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My Political Reality (II)

After my little introduction to my country’s recent history in the last post, I want to continue on the topic that actually brought me to write all that. Im sorry about expanding so much, but I just felt most people wouldn’t get what I was talking about if I didn’t first clarify some things.

Well, from 2003 onwards, Argentina entered a time of growth of it’s economy, as well of it’s cultural and political activity. This mainly means, politics were no longer taken so lightly, as a question of mockery, but more as what it really means: the events, people, and decisions that actually lead a country. The relationship between the state, and the people.

But, what happens when this applies to the young ones as well? I’m seventeen years old, yet I’ve been aware of politics in my surroundings since years ago, and been discussing, and performing it ever since I entered secondary school.

And, when the adults seem to be bothered by this? Well, this is my question.

What do you think of political activity in young people?

Personally, being active in politic debates, knowing about my country’s actuality, fighting for my rights and for what I wanted, were all things that helped me grow up, get to know and express myself better, as well as to know other interesting people. But, in my experience, I’ve also bumped into people who could even be labelled as ‘fanatics’ of a particular party, and that were blinded by the message they were fooled with, only to loose sight of their reality and surroundings. I’m clarifying it wasn’t usually like that, but this is what most grown ups seem to think when they see militancy from our part.

In 2010, the youth’s political movement in Buenos Aires began to grow anew, as the governor of this, the country’s capital city, started neglecting all the public institutions in it -and keeps on doing so to the day, but that’s another topic. Public schools, hospitals, and institutions here are usually the most prestigious and well known, but also the less attended by the state; specially when it represents neo-liberal ideologies, like with the actual governor.
So, when the conditions in the public schools of the city became critical, to the point where the lack of structural care endangered our very lifes, we decided to take action. And man, did we rock that ‘taking action’ part, or what?

More than 300 schools in the whole city were ‘taken’ by their students, wich meant not leaving the school under any circumstances, sleeping, eating, living there, and also interrupting classes, until the state agreeded to listen to our demands. Some ‘takes’ lasted over a month! In my school, we maintained it for more than two weeks. It was really an exhausting task to accomplish, as there wasn’t any gas for the building’s heating (one of our many demands), among other very uncomfortable situations.

At some point, the city’s government had to listen to us. I dont think you can imagine how we felt, honestly. It was a mix of satisfaction, group accomplishment… Know that feeling after you finish a raid in your favorite MMORPG? Well, multiply it by ten thousand, and there you have it, more or less.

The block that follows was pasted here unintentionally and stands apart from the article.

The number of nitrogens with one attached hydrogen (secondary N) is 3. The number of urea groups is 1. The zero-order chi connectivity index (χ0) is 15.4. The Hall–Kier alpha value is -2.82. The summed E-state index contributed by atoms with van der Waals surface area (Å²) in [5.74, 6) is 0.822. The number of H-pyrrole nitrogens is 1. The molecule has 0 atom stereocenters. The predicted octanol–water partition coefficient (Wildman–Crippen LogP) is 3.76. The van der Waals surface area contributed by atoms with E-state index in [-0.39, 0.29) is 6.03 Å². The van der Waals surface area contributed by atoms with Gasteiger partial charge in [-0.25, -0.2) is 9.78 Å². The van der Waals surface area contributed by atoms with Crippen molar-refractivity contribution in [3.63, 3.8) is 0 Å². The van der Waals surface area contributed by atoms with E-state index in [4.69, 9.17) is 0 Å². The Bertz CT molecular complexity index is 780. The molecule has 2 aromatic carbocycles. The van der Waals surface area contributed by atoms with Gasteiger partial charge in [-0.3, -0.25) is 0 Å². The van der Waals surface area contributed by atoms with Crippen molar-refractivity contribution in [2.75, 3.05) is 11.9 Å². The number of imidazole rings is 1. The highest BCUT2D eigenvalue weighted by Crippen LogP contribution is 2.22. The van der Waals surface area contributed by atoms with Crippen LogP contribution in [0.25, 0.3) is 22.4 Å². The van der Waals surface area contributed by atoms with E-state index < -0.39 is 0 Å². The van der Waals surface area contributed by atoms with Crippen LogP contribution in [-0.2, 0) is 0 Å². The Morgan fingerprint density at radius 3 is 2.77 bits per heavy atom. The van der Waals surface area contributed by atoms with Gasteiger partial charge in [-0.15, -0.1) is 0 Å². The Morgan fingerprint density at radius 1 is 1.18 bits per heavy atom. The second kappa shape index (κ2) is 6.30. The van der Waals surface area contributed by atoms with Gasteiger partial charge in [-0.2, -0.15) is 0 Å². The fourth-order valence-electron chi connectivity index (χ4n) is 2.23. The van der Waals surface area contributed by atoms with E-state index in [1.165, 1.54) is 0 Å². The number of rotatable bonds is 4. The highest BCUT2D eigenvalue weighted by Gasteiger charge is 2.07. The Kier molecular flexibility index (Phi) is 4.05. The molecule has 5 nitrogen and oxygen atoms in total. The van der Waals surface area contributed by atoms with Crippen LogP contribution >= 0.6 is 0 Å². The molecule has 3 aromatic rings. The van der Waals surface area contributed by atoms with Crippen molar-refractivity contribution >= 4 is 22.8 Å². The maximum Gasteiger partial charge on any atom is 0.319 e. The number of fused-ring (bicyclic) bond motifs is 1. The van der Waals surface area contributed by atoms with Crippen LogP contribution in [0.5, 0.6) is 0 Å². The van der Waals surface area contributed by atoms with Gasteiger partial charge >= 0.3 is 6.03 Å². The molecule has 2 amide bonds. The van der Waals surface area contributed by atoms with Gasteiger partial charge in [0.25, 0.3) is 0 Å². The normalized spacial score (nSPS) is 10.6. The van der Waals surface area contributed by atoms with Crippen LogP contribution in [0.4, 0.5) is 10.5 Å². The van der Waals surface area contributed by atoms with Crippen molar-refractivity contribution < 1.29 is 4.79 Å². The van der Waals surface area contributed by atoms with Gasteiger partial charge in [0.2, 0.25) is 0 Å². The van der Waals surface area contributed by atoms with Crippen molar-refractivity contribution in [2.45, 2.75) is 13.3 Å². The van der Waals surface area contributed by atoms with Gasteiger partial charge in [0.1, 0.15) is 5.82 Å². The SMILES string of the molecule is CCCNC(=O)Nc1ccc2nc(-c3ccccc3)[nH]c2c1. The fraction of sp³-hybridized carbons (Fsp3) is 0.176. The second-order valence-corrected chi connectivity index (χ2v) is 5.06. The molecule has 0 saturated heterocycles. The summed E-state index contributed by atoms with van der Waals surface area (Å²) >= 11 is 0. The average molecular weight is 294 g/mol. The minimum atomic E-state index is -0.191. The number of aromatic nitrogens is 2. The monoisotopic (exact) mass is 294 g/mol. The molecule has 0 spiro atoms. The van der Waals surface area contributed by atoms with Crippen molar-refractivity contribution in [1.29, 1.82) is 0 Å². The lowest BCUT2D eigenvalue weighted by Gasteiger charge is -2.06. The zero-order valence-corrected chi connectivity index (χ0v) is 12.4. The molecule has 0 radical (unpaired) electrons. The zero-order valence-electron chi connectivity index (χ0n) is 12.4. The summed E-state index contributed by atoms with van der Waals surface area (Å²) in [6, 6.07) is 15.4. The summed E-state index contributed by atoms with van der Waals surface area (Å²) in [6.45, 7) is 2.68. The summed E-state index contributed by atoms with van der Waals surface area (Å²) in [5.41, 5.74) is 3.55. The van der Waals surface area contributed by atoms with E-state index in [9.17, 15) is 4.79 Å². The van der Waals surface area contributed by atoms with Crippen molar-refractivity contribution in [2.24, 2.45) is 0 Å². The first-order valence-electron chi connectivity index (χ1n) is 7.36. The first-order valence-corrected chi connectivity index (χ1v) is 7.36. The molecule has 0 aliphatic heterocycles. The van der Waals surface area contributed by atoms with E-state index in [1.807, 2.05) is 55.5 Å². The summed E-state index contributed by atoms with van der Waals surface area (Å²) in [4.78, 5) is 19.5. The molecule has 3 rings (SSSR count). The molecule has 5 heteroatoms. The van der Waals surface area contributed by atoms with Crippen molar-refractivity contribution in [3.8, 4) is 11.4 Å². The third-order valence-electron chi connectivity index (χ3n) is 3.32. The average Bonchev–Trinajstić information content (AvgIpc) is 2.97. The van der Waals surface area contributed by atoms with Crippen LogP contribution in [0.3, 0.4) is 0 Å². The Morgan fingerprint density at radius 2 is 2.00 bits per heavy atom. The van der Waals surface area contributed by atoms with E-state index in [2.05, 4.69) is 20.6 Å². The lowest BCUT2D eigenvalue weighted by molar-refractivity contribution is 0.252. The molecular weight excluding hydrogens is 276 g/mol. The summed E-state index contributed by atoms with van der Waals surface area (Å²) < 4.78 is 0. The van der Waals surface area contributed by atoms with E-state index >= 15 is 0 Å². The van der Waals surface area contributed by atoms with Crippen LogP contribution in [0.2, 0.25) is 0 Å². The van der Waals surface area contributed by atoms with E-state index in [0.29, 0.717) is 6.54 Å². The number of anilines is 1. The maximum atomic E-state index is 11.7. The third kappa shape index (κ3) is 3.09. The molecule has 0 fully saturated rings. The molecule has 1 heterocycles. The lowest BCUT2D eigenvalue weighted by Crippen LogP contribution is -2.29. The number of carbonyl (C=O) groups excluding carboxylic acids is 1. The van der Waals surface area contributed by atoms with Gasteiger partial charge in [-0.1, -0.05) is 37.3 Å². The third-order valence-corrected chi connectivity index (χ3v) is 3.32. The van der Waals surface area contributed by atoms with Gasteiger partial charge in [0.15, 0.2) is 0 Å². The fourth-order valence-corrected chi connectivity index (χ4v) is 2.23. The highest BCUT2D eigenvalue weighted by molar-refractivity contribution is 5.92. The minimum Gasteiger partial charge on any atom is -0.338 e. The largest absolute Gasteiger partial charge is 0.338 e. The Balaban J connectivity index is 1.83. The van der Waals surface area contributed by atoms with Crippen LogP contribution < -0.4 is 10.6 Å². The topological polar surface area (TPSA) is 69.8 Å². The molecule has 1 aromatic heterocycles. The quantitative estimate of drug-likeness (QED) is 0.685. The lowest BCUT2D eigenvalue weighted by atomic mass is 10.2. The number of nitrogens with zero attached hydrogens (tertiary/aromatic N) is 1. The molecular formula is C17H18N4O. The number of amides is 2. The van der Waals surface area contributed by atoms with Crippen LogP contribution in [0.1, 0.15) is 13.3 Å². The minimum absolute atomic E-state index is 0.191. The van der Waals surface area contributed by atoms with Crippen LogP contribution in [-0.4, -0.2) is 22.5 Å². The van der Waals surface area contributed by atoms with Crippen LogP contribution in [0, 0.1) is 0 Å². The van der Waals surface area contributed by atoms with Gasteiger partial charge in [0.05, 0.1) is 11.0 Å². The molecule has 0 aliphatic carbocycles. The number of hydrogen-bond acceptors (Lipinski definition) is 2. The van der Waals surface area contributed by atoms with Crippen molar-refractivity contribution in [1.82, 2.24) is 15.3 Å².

It was really awesome.

After that happened, our student’s center (the organization of students for their representation in and outside the school, covering their demands, their political point) grew a lot, and a lot of people started frequenting it more and more.
I was already my class’ representative at the center, but my participation became more evident.

An year after, I was being elected president of the center. And so I was, until May this year, when new elections were held, and the boy from two years under me that accompanied my time as president, and that learned with my party, was elected president himself.

Now a days, I’m seriously considering following my path as a politician in my country, to become maybe a legislator, maybe something else, and representative the people there.

As you can see, in my experience, politics were the door to get to know another part of myself (I was the friggin’ president), and to understand the world and my country better as well. And I’m sure it was like that for many people my age who went through similar experiences.

So, why is it that I hear adults everywhere talk about how a person my age’s only obligation is to study, and that political activity is a way for the system to use us, and that I will most likely, and for my own sake, forget about all this when I grow up?

Seriously? Is that what they really think?

I most certainly HOPE I’m still fighting and debating for what I think it’s right when I’m their age, and haven’t became someone with no dreams nor aspirations like them.
The people I and many other admire, were people who believed they were doing the right thing, and defended their ideals against everything, until the very end. I want to become someone like that.

Political activity is what keeps the people of the world moving. Every person who ever attended a manifestation to defend their rights or demands, did politics. Every person who ever debated about what they thought was right or wrong, did politics. Every person who ever read the newspaper to keep actualized about their reality, did politics.

I did politics. And keep on doing so. And I’m proud of that aspect of myself.

So, what do you think? Do you agree, or do you disagree with me? Why? Do you think politics aren’t a subject suited for young people like me? Or do you approve and encourage this activity? Or maybe you have another point of view?
I’d love to read about it in the comments -seriously though, comment darn it!

Well, thank your for reading, and mostly, for your patience.



One thought on “My Political Reality (II)

  1. Pingback: Ok. I’m mad. « Block Usado


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